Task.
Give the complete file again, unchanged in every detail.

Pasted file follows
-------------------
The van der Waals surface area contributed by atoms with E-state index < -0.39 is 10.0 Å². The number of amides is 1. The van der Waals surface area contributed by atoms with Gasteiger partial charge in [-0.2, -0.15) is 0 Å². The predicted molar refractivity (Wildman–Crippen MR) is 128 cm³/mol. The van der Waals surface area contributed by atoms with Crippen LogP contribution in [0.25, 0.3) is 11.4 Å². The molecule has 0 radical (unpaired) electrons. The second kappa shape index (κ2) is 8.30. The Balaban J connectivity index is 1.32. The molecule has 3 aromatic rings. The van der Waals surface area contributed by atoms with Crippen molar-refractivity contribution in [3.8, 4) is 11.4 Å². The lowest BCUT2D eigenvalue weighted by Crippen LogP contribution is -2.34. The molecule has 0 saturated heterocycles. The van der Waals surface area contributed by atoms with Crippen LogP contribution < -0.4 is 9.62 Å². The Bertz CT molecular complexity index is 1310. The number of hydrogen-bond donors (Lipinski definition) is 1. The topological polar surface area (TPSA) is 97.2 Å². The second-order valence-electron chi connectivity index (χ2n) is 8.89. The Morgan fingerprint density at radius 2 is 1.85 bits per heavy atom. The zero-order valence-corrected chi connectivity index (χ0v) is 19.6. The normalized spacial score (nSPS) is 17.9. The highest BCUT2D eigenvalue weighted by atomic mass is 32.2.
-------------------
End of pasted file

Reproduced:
The van der Waals surface area contributed by atoms with E-state index < -0.39 is 10.0 Å². The number of amides is 1. The van der Waals surface area contributed by atoms with Gasteiger partial charge in [-0.2, -0.15) is 0 Å². The predicted molar refractivity (Wildman–Crippen MR) is 128 cm³/mol. The van der Waals surface area contributed by atoms with Crippen LogP contribution in [0.25, 0.3) is 11.4 Å². The molecule has 0 radical (unpaired) electrons. The second kappa shape index (κ2) is 8.30. The Balaban J connectivity index is 1.32. The molecule has 3 aromatic rings. The van der Waals surface area contributed by atoms with Crippen molar-refractivity contribution in [3.8, 4) is 11.4 Å². The lowest BCUT2D eigenvalue weighted by Crippen LogP contribution is -2.34. The molecule has 0 saturated heterocycles. The van der Waals surface area contributed by atoms with Crippen LogP contribution < -0.4 is 9.62 Å². The Bertz CT molecular complexity index is 1310. The number of hydrogen-bond donors (Lipinski definition) is 1. The topological polar surface area (TPSA) is 97.2 Å². The second-order valence-electron chi connectivity index (χ2n) is 8.89. The Morgan fingerprint density at radius 2 is 1.85 bits per heavy atom. The zero-order valence-corrected chi connectivity index (χ0v) is 19.6. The normalized spacial score (nSPS) is 17.9. The highest BCUT2D eigenvalue weighted by atomic mass is 32.2.